The effects of group members' personality traits and influence on individual consensus
Walsh, Christine M.
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This research investigated the relationships among four personality traits (affiliation, achievement, aggression, and dominance), actual influence, perceived influence, and individual consensus. My hypotheses consisted of a path model showing the relationships among these variables. The purpose of this research is to increase our understanding of group dynamics. By understanding group dynamics, managers can design meetings to optimize the commitment to and quality of the group’s decision. The methodology for my research was relational. In relational studies, variables aren’t manipulated. To test my hypotheses, I measured several variables that weren’t manipulated but were obtained in an experimental situation. Subjects (308) were randomly placed in 77 four-person groups. Each group consisted of three subjects and a confederate. The confederates weren’t part of my study and I didn’t collect data on them. All group members completed the Lost on the Moon exercise three times: an initial individual rank, a group rank, and a final individual rank. For each subject, I collected data on seven variables: affiliation, achievement, aggression, dominance, actual influence, perceived influence, and individual consensus. I measured affiliation, achievement, aggression, and dominance with Jackson’s Personality Research Form. Actual influence was measured by the absolute difference between the group member’s individual ranking and the final group ranking. A low score indicated high influence. Perceived influence and individual consensus were measured with a questionnaire. Both scales were derived from a factor analytic study. I found the following significant relationships: - affiliation was negatively related to actual influence, - affiliation was positively related to individual consensus, - achievement was positively related to perceived influence, - achievement was positively related to individual consensus, - actual influence was positively related to perceived influence, and - perceived influence was positively related to individual consensus. The first five relationships were found to be significant at the .05 level. The relationship between perceived influence and individual consensus was found to be significant at the .01 level. In interpreting the results, this relationship is suspicious. Since both scales were derived from a factor analysis of the same questionnaire, this significant relationship may result partially from measurement bias. In my exploratory analysis, I found gender to affect group dynamics more than personality. Therefore, further studies which manipulate gender need to be performed before the relationships among gender, personality traits, and group dynamics are fully understood.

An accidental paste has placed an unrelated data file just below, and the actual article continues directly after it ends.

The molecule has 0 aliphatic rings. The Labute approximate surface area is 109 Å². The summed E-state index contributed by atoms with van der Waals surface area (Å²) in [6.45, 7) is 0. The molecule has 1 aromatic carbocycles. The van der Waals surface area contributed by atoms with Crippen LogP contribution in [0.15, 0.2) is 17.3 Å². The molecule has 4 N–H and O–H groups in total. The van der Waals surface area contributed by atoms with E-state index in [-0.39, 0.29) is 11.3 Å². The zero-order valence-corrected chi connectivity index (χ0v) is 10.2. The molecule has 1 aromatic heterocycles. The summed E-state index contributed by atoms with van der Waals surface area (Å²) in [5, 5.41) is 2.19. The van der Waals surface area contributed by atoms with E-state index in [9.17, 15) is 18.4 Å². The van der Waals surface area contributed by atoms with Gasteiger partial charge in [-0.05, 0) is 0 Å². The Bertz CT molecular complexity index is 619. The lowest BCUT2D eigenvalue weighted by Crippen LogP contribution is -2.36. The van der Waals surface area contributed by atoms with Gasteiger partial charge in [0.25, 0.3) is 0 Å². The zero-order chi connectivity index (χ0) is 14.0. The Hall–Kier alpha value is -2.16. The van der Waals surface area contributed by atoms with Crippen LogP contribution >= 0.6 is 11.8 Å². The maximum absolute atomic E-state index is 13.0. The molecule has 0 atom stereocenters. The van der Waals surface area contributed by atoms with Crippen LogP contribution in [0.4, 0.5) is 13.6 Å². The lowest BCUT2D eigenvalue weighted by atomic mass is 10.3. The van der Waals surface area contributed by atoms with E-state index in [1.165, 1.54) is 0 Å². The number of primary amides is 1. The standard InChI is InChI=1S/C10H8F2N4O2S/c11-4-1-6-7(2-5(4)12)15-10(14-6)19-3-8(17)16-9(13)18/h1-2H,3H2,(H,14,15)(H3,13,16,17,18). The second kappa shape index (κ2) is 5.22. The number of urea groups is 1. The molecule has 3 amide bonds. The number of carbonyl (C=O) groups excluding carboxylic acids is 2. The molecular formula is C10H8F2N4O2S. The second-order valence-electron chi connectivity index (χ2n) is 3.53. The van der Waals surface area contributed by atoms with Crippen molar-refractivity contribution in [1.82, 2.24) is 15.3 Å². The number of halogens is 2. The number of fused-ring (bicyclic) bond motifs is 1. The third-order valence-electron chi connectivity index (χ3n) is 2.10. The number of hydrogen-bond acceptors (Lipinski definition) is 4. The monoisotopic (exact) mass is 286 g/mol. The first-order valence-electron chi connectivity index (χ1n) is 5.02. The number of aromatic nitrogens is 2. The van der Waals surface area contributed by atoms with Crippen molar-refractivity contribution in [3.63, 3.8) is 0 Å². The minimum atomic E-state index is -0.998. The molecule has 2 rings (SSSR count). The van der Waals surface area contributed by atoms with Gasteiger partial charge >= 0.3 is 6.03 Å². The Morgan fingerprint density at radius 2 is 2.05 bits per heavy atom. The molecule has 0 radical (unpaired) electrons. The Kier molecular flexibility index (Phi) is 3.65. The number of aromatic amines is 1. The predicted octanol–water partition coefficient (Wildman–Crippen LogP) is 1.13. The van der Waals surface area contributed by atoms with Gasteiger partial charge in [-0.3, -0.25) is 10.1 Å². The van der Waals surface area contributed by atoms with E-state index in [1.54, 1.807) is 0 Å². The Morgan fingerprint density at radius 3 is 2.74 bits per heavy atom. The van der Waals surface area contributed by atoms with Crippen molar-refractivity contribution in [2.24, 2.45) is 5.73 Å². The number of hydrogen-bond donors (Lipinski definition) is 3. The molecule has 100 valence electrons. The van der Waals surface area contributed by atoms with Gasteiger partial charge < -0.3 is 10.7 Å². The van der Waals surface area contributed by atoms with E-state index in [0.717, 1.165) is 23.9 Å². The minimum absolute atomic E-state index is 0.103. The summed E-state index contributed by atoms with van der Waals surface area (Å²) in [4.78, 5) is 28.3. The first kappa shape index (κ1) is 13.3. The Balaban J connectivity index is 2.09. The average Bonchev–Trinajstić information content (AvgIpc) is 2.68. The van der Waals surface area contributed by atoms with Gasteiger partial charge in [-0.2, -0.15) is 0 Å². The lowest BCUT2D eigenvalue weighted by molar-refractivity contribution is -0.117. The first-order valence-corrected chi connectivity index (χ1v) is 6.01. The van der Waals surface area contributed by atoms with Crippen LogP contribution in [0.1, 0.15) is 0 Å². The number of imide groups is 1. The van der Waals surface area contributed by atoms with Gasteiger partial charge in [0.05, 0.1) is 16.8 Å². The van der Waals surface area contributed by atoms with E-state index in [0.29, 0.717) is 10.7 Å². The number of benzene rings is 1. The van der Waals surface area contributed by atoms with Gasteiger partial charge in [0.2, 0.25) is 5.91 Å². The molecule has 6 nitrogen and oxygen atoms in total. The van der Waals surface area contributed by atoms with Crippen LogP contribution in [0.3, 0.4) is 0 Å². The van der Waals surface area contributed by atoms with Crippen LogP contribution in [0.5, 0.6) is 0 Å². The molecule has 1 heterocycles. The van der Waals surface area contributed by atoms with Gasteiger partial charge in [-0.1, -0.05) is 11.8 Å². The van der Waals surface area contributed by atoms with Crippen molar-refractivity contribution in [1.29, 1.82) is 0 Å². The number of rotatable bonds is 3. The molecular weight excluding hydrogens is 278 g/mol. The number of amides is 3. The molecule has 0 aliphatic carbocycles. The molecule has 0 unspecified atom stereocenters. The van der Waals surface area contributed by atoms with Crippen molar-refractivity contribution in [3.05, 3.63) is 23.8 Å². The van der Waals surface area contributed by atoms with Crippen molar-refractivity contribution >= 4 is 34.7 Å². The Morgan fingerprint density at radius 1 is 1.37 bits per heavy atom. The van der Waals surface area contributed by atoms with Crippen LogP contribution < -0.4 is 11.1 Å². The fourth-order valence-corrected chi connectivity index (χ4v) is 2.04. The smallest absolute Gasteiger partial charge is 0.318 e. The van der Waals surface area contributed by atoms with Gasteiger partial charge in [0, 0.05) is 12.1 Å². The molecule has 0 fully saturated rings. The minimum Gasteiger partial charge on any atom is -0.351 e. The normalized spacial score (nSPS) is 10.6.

- Masters Theses